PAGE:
“All my life it has been my aim to write a book… I have always kept a notebook in which I jotted down… ideas for plots, incidents, characters, and descriptions. Two years ago, in the spring of 1905 I was looking over this notebook in search of some suitable idea … and I found a faded entry, written ten years before: ‘Elderly couple apply to orphan asylum for a boy. By mistake a girl is sent them.’”
~ Lucy Maud Montgomery
The result was Anne of Green Gables.1 This best-selling novel was published in June 1908 and achieved instant acclaim, with seven impressions printed before the year’s end. Much of the appeal was the creation of Anne Shirley—a spunky, independent, and intelligent heroine with a fertile imagination. As Mark Twain noted, Anne was “the dearest and most loveable child in fiction since the immortal Alice” of Lewis Carroll’s Wonderland.2
Lucy Maud Montgomery had created a charming portrait of Cavendish, Prince Edward Island (PEI)—a typical rural island community with a church, cemetery, school, and post office—which she transformed into the fictitious village of Avonlea. This place would come to hold special meaning for many the world over. The popular reception of Anne of Green Gables “churned up so much attention that her home province … soon had a flood of visitors, all wanting to see the landscapes she painted so vividly.”3 Indeed, no fictional character has ever contributed so dominantly to a province’s tourism as red-haired, pig-tailed Anne.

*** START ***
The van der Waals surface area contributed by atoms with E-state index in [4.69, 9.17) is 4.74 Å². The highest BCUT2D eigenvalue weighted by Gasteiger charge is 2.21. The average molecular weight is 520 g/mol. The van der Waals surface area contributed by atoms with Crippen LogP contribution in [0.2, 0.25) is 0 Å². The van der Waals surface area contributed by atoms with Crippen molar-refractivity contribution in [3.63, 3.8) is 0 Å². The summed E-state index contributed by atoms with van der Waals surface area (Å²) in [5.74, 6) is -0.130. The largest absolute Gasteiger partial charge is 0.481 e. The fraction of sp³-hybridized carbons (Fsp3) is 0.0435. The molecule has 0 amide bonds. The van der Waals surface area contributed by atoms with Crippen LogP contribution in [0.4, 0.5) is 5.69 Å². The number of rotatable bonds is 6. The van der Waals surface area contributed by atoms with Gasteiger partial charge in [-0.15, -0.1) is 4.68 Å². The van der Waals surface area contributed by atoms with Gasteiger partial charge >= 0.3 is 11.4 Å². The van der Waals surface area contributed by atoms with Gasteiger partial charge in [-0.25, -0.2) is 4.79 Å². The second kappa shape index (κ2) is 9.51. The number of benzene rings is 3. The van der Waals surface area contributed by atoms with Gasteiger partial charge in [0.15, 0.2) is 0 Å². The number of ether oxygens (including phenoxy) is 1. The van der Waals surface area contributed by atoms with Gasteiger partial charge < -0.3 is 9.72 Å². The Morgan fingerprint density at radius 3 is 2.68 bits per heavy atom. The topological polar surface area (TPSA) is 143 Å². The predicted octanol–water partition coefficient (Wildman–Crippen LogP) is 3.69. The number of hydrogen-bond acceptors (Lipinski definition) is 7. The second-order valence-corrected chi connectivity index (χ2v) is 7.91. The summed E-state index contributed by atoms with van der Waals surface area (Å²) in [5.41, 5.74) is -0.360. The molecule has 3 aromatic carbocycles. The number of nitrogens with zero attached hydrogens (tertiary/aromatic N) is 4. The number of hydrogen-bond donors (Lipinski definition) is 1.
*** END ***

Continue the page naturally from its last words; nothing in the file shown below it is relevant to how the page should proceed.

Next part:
Those who came were intent on seeking out the sacred sites: the buildings and pastoral locales surrounding Montgomery’s ancestral home on the Island’s North Shore. In the summer of 1909, Montgomery noted, “I owe much to that dear lane [Lovers’ Lane, one of her Cavendish haunts]. And in return I have given it love—and fame. I painted it in my book: and as a result, the name of this little remote woodland lane is known all over the world. Visitors to Cavendish ask for it and seek it out. Photographs of its scenery have appeared in the magazines. The old lane is famous.”4
Locals, including family, did not always appreciate the influx of visitors to pilgrimage sites. For example, in 1920, Montgomery learned that her uncle John F. MacNeill was tearing down the house where she had been raised.
Sightseers regularly trespassed all over the property, “peering into the windows of the empty house and trampling all over his planted fields.”5 While Montgomery did not get along with her uncle, she was “content that it should be torn down. It would not please me to think of it being overrun by hordes of curious tourists and carried off piecemeal. The Bentley party had their car full of some old junk they had retrieved from the cellar!”6